Will UN troops return to Syrian Golan?
UNITED NATIONS – A month after withdrawing from the Syrian to the Israeli side of the Golan Heights, will United Nations peacekeepers return to ensure they effectively carry out their mission?
The UN Security Council discussed the possibility but said a return will depend on the situation on the ground after Syrian rebels took over the positions of the UN blue helmets. The withdrawal hastened the pullout of Filipino peacekeepers in September.
Argentina’s Ambassador to the UN Maria Cristina Perceval said the UN is planning the return of the peacekeepers to the Syrian side but she did not give a timeline or a definite proposal. Still, she said that the situation in the Golan is “getting better” because dialogue with Syria and Israel continue.
Perceval spoke with reporters after the Council held closed-door consultations on Monday, October 20, at the UN Headquarters in New York on the mission known as the UN Disengagement Observer Force (UNDOF).
“They have the plan. [It] depends on the circumstances but obviously, the commitment is to return the first installation of the UNDOF,” said Perceval, whose country holds the rotating presidency of the Council for this month.
UN Assistant Secretary-General for Peacekeeping Operations Edmond Mulet briefed the Council on the situation in the Golan Heights.
The briefing aimed to update the Council 30 days after UNDOF withdrew to the Israeli side. Analysts have said that the pullout effectively made the peacekeepers’ mission to observe the buffer zone between Israel and Syria defunct.
The Council created UNDOF in 1974 to maintain the ceasefire between Israel and Syria, and monitor the so-called area of separation in the strategic Golan plateau after their 1973 war. The spillover from the Syrian civil war made the mission increasingly difficult and dangerous.
Perceval said that the briefing did not touch on the investigation that the Philippines requested on the disputed order of UNDOF commander Lieutenant General Iqbal Singh Singha for the Filipino and Fijian troops to surrender their weapons to the Al-Qaeda-linked Al Nusra Front.
President Benigno Aquino III has said that the results of the investigation will be the basis of his decision on whether or not to redeploy troops to the Golan. Aquino pulled out 344 peacekeepers due to the deteriorating situation there.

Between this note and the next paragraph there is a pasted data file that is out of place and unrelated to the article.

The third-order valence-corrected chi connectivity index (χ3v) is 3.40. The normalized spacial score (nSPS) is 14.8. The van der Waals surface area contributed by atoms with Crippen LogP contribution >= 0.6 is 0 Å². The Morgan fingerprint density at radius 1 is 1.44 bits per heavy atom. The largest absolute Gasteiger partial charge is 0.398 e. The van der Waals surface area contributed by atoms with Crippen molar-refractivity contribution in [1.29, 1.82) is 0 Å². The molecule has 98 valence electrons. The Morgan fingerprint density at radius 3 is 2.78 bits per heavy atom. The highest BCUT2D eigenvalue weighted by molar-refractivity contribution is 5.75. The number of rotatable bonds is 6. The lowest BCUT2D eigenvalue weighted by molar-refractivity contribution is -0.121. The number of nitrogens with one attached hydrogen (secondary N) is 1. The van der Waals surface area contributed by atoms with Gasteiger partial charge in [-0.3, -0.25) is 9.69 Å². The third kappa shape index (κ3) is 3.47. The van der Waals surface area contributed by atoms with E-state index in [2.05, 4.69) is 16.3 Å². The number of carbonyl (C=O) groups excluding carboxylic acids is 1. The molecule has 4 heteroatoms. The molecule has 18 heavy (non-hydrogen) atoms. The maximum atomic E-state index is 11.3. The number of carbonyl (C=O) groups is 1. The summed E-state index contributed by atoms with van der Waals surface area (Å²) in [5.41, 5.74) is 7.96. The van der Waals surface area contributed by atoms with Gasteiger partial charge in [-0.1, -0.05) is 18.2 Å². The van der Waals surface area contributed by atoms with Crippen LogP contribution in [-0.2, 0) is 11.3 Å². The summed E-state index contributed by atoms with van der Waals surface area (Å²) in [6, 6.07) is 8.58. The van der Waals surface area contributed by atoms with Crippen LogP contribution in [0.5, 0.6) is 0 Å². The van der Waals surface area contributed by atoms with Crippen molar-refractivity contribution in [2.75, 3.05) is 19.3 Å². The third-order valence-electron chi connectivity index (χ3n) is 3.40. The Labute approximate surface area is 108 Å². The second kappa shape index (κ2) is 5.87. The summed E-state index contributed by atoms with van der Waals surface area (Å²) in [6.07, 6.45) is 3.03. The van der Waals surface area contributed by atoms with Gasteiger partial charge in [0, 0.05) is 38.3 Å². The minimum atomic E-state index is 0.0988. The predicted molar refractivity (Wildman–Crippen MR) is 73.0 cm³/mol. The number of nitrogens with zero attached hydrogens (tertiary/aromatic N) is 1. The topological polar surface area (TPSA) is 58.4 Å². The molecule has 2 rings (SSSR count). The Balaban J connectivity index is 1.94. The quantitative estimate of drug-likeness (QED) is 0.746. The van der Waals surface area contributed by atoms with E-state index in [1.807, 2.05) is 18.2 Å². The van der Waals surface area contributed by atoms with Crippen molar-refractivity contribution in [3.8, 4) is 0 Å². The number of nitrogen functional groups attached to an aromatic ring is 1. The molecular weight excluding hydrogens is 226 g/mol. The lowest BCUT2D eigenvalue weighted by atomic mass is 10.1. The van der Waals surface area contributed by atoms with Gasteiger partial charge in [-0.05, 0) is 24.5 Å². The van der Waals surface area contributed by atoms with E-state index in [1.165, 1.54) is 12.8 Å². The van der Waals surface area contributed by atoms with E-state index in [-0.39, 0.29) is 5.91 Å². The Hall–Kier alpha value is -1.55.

Mulet earlier wrote Aquino that “there is no expectation” that UNDOF will be able to deploy troops back to the Syrian side.
"This has rendered 245 or so personnel of the Philippines’ contingent non-operational,” Mulet said in a letter to the Philippine government.
Among the top troop contributing countries in Southeast Asia, the Philippines in August decided to pull out its peacekeepers after two kidnapping incidents last year.
Incidentally, the withdrawal happened right after the controversy surrounding the Filipinos’ decision to defy Singha and escape after coming under Syrian rebel fire in late August.
The Philippines followed Croatia, Austria and Japan in pulling out of the Golan. Only Fiji, India, Ireland, Nepal and the Netherlands remain.
‘Hard to recover UN vehicles, equipment’
Speaking on behalf of her country, Perceval said that the Council discussed efforts to recover the weapons, equipment and vehicles that Al Nusra took from the Fijian peacekeepers, whom the rebels held hostage for two weeks.
“Obviously, not only the UN but the countries continue to try to find that it’s very difficult because they (rebels) change the characteristics of the vehicles,” she said.
The ambassador said that the issue will have to be included when the Council meets again in December to renew UNDOF’s mandate. The mandate is up for renewal every 6 months.
Perceval said that the briefing also did not touch on reports that the UN paid a $25 million ransom to secure the release of the Fijians.
Despite the siege, kidnapping and withdrawal of peacekeepers, the Council president said that Syria, Israel and all 15-member states agreed on the relevance of UNDOF’s mission.
“All the [Council] members reaffirm that it is not necessary to change the commitments that this mandate has, with the elements that enforce, make more strong the possibility to accompany this mandate,” Perceval said.
The view echoed the report of Singha to the Council on October 10 that UNDOF is still able to carry out its mandate.
Aquino though publicly criticized the mission, saying the lack of equipment coupled with the presence of the Syrian rebels made it "impossible or unclear."
No decision on use of technology
Also on the agenda of the briefing was the possible use of new technology like unmanned, unarmed aerial vehicles or satellite imagery to help peacekeepers in their monitoring task.
Perceval said there is no agreement yet on technology use.
“This is in conversation with the two parties (Israel and Syria). In different moments, we reiterate especially in this delicate situation that the two parties have to agree. Also, [on] what technology is going to be used.”
The independent organization Security Council Report earlier noted that initial discussions show that Israel and Syria are reluctant to authorize the use of the new technology.
The Report also explained why the Council wants to maintain UNDOF’s mandate despite the setbacks and volatile situation.
“Its utility is particularly high now to avoid further negative security implications for the region. In this regard, most Council members are keen to maintain good relationships with troop-contributing countries to ensure UNDOF’s ability to operate effectively.” – Rappler.com
Rappler multimedia reporter Ayee Macaraig is a 2014 fellow of the Dag Hammarskjöld Fund for Journalists. She is in New York to cover the UN General Assembly, foreign policy, diplomacy, and world events.